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Immediate percutaneous sacroiliac screw insertion for unstable pelvic fractures: is it safe enough?

  • A. Acker
  • Z. H. Perry
  • S. Blum
  • G. Shaked
  • A. Korngreen
Original Article

Abstract

Objectives

The purpose of this study was to compare the results of immediate and delayed percutaneous sacroiliac screws surgery for unstable pelvic fractures, regarding technical results and complication rate.

Design

Retrospective study.

Setting

The study was conducted at the Soroka University Medical center, Beer Sheva, Israel, which is a level 1 trauma Center.

Patients

108 patients with unstable pelvic injuries were operated by the orthopedic department at the Soroka University Medical Center between the years 1999–2010. A retrospective analysis found 50 patients with immediate surgery and 58 patients with delayed surgery. Preoperative and postoperative imaging were analyzed and data was collected regarding complications.

Intervention

All patients were operated on by using the same technique—percutaneous fixation of sacroiliac joint with cannulated screws.

Main outcome measurements

The study’s primary outcome measure was the safety and quality of the early operation in comparison with the late operation.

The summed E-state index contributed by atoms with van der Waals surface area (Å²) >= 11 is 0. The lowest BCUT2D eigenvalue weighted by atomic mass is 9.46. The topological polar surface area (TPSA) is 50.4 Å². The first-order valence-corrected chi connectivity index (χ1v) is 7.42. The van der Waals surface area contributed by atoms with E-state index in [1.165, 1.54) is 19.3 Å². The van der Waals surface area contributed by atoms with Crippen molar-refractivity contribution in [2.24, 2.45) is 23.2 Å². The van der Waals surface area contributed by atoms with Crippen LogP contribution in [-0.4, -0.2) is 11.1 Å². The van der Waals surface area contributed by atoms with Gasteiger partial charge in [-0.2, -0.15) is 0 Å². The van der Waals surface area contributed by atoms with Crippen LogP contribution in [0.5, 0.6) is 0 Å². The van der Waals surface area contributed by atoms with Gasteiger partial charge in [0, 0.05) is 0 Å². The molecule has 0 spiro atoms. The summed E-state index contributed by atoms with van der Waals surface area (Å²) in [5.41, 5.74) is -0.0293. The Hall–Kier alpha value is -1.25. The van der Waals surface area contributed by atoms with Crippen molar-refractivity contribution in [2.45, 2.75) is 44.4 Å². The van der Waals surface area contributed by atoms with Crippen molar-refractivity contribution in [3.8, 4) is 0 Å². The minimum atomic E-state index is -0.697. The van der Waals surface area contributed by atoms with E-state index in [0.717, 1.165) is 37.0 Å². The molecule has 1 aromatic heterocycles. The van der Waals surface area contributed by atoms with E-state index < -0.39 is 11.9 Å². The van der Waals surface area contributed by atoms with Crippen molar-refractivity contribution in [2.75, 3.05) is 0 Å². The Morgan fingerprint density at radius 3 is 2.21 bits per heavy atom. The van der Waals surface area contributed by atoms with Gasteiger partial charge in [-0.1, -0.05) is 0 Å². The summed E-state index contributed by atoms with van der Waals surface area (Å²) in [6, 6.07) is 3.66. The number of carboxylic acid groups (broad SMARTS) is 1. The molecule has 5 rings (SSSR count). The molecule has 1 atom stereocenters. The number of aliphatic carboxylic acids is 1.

Results

A total of 156 sacroiliac screws were inserted. No differences were found between the immediate and delayed treatment groups regarding technical outcome measures (P value = 0.44) and complication rate (P value = 0.42).

Conclusions

The current study demonstrated that immediate percutaneous sacroiliac screw insertion for unstable pelvic fractures produced equally good technical results, in comparison with the conventional delayed operation, without additional complications.

Keywords

Pelvic fracture Sacroiliac screw Percutaneous Early vs. late insertion 

Notes

Compliance with ethical standards

Funding

No funding were received for the current study.

Conflict of interest

We Asaf Acker, Zvi Perry, Shlomo Blom, Gad Shaked and Amir Korngreen declare we have no conflict of interest.

Ethical standards statement

We hereby declare that all human and animal studies have been approved by the appropriate ethics committee and have therefore, been performed in accordance with the ethical standards laid down in the 1964 Declaration of Helsinki and its later amendments.

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Copyright information

© Springer-Verlag Berlin Heidelberg 2016

Authors and Affiliations

  1. 1.Orthopedic DepartmentSoroka University Medical CenterBeer ShevaIsrael
  2. 2.Trauma UnitSoroka University Medical CenterBeer ShevaIsrael
  3. 3.Surgery Ward ASoroka University Medical CenterBeer ShevaIsrael
  4. 4.Epidemiology Department, Faculty of Health SciencesBen-Gurion UniversityBeer ShevaIsrael

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